— MONTGOMERY, Ala. (AP) — A Montgomery judge on Wednesday struck down Alabama's tax credits for parents who move their children from failing public schools to private schools.
Circuit Judge Gene Reese ruled the Alabama Accountability Act violates the Alabama Constitution in several ways, including putting more than one subject in a bill. Proponents said they will appeal the ruling by the Democratic judge before the all-Republican Alabama Supreme Court.
The Republican-controlled Legislature passed the act in February 2013. It started out as a bill to give city and county school systems more flexibility in trying new approaches to education.
Over Democratic objections, the Republican majority expanded the bill to include state income tax credits for parents who move their children from public schools rated as failing to other non-failing public schools or private schools in the transfer program. The expansion also provided 100 percent income tax credits for companies and individuals for money donated for scholarships to private schools for families below certain income levels.
Proponents said the law offered school choice to students trapped in public schools with a long history of poor performance. Members of the state teachers' organization, the Alabama Education Association, challenged the law in court. The group contends such tax credits divert state tax money from public education to promote private schools.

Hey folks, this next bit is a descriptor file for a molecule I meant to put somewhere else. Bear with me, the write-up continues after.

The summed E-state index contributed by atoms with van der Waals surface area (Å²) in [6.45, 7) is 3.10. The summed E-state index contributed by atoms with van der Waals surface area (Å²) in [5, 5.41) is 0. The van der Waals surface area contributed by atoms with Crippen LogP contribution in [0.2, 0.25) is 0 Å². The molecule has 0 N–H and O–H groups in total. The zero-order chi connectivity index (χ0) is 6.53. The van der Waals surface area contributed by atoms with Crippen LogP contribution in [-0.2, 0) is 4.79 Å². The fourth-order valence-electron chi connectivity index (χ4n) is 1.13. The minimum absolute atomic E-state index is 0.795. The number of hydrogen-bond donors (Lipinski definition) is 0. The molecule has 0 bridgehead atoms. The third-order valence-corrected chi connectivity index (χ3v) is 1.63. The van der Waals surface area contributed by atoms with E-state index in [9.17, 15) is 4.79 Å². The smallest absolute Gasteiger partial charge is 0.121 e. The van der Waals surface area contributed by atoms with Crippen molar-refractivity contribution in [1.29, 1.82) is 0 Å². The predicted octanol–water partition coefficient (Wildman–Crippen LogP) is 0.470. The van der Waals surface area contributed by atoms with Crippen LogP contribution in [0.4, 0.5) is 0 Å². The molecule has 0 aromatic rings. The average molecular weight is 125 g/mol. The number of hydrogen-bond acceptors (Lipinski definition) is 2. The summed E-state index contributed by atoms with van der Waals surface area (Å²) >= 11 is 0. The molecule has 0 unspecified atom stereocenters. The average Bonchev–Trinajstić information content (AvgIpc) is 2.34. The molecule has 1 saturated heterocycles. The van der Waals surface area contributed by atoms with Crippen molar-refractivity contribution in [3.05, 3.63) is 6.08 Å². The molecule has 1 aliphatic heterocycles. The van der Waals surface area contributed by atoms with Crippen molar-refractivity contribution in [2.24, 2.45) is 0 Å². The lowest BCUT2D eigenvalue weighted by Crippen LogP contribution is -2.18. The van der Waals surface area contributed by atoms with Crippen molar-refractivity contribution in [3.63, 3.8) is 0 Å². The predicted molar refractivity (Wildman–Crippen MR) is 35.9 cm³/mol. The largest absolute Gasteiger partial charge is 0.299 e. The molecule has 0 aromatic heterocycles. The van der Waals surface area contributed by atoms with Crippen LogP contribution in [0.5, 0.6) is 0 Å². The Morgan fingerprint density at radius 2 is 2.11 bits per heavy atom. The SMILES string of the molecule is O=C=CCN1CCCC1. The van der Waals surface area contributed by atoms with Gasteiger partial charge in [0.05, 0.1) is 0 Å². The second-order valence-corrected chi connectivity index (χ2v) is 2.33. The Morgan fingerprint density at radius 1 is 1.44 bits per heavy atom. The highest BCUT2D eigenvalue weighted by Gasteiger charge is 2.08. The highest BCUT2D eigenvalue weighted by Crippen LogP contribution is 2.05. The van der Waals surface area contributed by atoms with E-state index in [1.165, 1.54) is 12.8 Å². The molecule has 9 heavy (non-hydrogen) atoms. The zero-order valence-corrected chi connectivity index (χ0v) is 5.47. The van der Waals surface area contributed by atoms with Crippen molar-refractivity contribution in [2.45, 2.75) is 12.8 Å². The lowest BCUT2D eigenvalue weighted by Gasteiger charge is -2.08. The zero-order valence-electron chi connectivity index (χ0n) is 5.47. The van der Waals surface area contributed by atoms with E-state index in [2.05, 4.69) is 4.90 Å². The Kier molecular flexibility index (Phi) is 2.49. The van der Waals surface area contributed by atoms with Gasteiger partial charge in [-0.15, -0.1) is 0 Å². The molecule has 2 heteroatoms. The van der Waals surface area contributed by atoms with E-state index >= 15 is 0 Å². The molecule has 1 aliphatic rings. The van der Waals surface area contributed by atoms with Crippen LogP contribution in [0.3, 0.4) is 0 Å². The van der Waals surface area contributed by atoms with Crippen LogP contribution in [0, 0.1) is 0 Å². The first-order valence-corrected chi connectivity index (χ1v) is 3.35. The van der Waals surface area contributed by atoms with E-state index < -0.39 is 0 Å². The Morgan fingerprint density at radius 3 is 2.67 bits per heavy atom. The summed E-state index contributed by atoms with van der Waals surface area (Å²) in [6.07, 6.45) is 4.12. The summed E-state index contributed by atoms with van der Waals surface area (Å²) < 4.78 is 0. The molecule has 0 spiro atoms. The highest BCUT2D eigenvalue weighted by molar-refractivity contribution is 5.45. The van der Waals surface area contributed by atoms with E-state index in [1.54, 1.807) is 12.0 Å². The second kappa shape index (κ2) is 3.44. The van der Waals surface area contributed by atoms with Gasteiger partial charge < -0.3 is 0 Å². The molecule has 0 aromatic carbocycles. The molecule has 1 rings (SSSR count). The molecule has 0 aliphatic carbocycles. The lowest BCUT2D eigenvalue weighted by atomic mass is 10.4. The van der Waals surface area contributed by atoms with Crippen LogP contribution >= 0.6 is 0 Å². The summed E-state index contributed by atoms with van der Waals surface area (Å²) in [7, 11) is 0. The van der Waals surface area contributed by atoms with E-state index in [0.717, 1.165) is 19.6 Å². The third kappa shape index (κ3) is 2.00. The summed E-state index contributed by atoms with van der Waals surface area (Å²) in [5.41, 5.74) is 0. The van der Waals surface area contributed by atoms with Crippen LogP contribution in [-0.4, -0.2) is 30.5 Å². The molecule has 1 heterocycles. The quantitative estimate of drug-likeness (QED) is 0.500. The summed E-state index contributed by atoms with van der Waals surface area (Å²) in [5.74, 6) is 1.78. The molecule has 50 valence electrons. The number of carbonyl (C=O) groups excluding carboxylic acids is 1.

Reese said the Legislature violated the Constitution by putting more than one subject in the law and by changing the legislation from its original purpose of flexibility, which had virtually no cost, to tax credits, estimated to cost $40 million annually. He also said the law violates the constitutional prohibition about providing public funds for private education. The judge wrote that the Legislature can't avoid the prohibition "by instead reimbursing parents the cost of their tuition payment at such institutions."
AEA attorney Bobby Segall said the judge saw that the law promotes private schools at the expense of public schools. He called the law a throwback to the 1950s, when Alabama sought to avoid integration by directing public school funds toward private schools. "It is totally shameful," he said.
An attorney representing some families using the law, Bert Gall of the Institute for Justice, said, "Alabama parents should be able to choose the best education possible for their children, whether that's in a public or private school."
The chief designer of the law, Republican Sen. Del Marsh of Anniston, said, "This ruling to block school choice in Alabama is unfortunate largely because the law has already been successful in giving children more options to receive a quality education. I firmly believe this law will stand upon appeal."
Reese's ruling differed with one in April by U.S. District Judge Keith Watkins, who dismissed a separate suit filed by eight public school students represented by the Southern Poverty Law Center.
When the law went into effect, 719 students transferred from failing public schools to another school in the same school system, 18 to another public school system and 52 to private schools.
Reese said his ruling will not affect the tax credits earned for the 2013-2014 school year.